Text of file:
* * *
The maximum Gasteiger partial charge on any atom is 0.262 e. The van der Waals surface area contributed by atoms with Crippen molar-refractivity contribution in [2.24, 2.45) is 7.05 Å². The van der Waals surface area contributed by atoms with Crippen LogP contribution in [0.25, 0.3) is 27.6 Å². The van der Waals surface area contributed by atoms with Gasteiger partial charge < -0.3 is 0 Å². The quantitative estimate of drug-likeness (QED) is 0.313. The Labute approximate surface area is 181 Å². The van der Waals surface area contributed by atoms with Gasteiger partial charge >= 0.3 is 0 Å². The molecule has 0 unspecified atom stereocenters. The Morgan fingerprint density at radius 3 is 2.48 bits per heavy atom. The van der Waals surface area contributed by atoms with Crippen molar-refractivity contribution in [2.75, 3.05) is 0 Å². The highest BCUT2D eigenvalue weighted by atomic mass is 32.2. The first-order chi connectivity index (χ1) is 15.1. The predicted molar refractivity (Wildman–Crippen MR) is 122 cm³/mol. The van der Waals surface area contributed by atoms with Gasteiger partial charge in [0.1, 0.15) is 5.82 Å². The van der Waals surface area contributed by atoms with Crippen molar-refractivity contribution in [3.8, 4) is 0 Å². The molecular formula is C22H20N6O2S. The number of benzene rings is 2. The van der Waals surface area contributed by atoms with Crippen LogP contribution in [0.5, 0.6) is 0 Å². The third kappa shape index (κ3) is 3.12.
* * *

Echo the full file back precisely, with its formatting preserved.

The maximum Gasteiger partial charge on any atom is 0.262 e. The van der Waals surface area contributed by atoms with Crippen molar-refractivity contribution in [2.24, 2.45) is 7.05 Å². The van der Waals surface area contributed by atoms with Crippen LogP contribution in [0.25, 0.3) is 27.6 Å². The van der Waals surface area contributed by atoms with Gasteiger partial charge < -0.3 is 0 Å². The quantitative estimate of drug-likeness (QED) is 0.313. The Labute approximate surface area is 181 Å². The van der Waals surface area contributed by atoms with Gasteiger partial charge >= 0.3 is 0 Å². The molecule has 0 unspecified atom stereocenters. The Morgan fingerprint density at radius 3 is 2.48 bits per heavy atom. The van der Waals surface area contributed by atoms with Crippen molar-refractivity contribution in [2.75, 3.05) is 0 Å². The highest BCUT2D eigenvalue weighted by atomic mass is 32.2. The first-order chi connectivity index (χ1) is 15.1. The predicted molar refractivity (Wildman–Crippen MR) is 122 cm³/mol. The van der Waals surface area contributed by atoms with Gasteiger partial charge in [0.1, 0.15) is 5.82 Å². The van der Waals surface area contributed by atoms with Crippen molar-refractivity contribution in [3.8, 4) is 0 Å². The molecular formula is C22H20N6O2S. The number of benzene rings is 2. The van der Waals surface area contributed by atoms with Crippen LogP contribution in [0.5, 0.6) is 0 Å². The third kappa shape index (κ3) is 3.12.